[Y]ou may not know what you need to know and I may not know what I know. Thus, in the early days of TEA lasers scientists did not necessarily know that the inductance of the top lead was important but by copying existing designs they built in successful short top leads without knowing why. The bottom line is any piece of relational tacit knowledge could be made explicit but logistics prevent it all being made explicit at once. [ibid]
The TEA example surely stands in contrast to the second element of the first part of this thought (I may not know what I know) since it seems that the requirements on the top lead were not, in fact, known. It may be a tacit element in what was passed on but it wasn’t known. In general I suspect Collins plays up the tacit at the risk of the knowledge element and that’s why it ends up musterious and capricious.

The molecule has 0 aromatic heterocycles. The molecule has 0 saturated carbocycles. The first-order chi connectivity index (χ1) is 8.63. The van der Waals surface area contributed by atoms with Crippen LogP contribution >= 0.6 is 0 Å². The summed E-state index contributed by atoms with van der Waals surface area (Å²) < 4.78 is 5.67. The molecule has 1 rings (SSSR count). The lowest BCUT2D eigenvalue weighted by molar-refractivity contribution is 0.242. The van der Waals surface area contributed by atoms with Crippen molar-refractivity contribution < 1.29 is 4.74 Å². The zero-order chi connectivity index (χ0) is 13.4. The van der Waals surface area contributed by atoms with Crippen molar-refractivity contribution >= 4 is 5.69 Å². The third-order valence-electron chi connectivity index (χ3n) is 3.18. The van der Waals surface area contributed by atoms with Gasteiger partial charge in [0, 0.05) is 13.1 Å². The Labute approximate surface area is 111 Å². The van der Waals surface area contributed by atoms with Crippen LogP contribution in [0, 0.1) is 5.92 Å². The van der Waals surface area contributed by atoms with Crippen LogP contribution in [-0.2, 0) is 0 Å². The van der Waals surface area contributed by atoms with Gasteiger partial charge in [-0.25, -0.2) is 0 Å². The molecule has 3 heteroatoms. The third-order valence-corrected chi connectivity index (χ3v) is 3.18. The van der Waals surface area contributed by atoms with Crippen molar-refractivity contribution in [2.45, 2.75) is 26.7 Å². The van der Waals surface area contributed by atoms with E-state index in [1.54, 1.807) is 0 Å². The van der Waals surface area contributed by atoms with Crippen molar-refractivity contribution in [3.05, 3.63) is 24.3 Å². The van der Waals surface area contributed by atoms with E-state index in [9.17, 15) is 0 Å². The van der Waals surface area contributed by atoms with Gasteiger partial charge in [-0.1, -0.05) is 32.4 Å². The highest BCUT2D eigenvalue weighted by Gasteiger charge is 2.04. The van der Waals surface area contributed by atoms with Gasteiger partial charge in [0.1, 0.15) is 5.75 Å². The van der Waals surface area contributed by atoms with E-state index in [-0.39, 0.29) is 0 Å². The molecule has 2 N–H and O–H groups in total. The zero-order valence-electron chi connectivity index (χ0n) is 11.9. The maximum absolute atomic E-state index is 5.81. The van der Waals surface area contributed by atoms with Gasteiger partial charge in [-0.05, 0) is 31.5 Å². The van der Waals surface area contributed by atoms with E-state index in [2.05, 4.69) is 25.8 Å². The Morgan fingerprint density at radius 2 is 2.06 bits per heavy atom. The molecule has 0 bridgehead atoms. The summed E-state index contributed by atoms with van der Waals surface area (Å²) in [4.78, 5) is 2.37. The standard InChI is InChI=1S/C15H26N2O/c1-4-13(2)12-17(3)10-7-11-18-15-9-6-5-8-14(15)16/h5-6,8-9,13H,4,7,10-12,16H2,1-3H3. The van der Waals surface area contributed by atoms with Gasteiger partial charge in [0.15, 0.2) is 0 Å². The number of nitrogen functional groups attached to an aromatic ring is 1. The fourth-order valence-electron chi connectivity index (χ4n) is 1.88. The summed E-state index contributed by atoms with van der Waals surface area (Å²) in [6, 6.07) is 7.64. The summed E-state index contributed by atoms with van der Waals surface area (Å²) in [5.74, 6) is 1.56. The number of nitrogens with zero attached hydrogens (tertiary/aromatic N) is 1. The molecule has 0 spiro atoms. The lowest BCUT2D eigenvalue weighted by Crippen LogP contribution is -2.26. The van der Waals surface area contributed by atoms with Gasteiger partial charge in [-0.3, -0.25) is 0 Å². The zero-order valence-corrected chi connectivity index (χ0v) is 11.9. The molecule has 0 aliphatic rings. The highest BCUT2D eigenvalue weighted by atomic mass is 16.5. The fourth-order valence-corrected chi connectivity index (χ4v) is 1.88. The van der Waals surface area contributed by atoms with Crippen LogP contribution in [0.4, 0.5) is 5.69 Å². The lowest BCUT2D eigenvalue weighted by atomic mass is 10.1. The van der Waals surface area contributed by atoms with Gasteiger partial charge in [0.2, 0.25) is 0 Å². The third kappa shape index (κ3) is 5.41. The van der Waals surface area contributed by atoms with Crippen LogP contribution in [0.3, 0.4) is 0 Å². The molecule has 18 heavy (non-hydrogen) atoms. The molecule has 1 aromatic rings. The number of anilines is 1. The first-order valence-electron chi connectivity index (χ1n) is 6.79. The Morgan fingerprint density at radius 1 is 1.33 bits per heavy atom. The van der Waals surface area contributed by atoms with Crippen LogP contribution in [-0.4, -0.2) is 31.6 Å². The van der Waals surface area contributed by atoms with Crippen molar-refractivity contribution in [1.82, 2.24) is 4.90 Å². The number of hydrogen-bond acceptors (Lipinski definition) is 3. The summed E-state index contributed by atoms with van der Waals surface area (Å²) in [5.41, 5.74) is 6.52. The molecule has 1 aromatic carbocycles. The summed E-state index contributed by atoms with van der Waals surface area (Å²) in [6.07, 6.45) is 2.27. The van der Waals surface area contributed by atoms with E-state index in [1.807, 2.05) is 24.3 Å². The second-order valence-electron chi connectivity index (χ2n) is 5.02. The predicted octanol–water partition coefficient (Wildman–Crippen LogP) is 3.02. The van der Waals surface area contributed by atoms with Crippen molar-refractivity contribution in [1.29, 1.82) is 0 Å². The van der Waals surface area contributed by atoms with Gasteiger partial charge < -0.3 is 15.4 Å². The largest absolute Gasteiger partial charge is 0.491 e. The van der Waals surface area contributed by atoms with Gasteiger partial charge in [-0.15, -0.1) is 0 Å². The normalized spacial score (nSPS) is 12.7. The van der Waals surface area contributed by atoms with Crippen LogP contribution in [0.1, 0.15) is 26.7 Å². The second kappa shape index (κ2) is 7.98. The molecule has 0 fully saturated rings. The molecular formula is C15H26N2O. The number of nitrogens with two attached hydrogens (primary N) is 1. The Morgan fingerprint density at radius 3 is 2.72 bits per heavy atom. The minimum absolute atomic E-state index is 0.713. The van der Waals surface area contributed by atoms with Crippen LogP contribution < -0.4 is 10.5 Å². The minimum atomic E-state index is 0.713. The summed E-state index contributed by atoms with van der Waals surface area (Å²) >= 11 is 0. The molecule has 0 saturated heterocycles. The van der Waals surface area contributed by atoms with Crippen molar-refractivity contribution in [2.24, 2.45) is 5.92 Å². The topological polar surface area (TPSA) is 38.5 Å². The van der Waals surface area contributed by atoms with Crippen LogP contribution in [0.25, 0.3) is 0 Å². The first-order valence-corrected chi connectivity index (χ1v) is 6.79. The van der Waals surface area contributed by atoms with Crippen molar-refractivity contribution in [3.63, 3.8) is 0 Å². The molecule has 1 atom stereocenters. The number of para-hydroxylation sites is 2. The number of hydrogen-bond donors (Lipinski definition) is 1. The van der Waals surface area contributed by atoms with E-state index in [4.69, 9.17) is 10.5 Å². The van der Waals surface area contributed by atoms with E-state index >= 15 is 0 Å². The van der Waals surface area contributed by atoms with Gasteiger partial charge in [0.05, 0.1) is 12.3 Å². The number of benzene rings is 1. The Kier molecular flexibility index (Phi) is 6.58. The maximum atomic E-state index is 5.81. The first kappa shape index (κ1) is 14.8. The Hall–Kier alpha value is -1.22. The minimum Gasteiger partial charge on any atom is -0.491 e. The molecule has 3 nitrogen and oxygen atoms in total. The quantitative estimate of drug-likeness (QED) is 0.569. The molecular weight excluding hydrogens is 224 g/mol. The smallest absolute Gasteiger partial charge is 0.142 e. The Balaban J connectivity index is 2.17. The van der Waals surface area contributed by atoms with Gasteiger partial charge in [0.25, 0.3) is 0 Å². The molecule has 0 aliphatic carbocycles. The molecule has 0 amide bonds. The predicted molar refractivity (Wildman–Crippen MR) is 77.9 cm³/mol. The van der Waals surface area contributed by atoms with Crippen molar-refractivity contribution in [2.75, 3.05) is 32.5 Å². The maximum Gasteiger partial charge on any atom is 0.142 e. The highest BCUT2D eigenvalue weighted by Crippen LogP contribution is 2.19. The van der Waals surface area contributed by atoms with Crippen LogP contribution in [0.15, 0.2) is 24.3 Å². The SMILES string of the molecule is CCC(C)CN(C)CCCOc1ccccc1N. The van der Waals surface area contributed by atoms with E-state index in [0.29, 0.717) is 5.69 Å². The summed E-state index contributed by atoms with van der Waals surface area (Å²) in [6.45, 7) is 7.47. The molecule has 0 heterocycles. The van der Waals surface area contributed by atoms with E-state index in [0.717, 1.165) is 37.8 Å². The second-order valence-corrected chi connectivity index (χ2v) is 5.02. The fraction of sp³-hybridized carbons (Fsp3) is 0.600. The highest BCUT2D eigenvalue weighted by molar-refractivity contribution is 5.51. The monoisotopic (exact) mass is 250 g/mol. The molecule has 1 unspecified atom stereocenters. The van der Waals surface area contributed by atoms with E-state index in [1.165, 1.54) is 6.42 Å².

My hunch is that it is misleading to concentrate on the transmission of TK – to get at the tacit – rather than on an articulation of the content of the knowledge. In fact I am not convinced by Collins’ basic picture. Earlier in the article, he sets up a contrast thus, which I’ll quote as a whole and then look at piecemeal:
In The Logic of Tacit Inference, Polanyi argues persuasively that humans do not know how they ride, but he also provides a formula: ‘In order to compensate for a given angle of imbalance α we must take a curve on the side of the imbalance, of which the radius (r) should be proportionate to the square of the velocity (v) over the imbalance r~v2/α.’
While no human can actually ride a bike using that formula, a robot, with much faster reactions, might. So that aspect of bike-riding is not quite so tacit after all.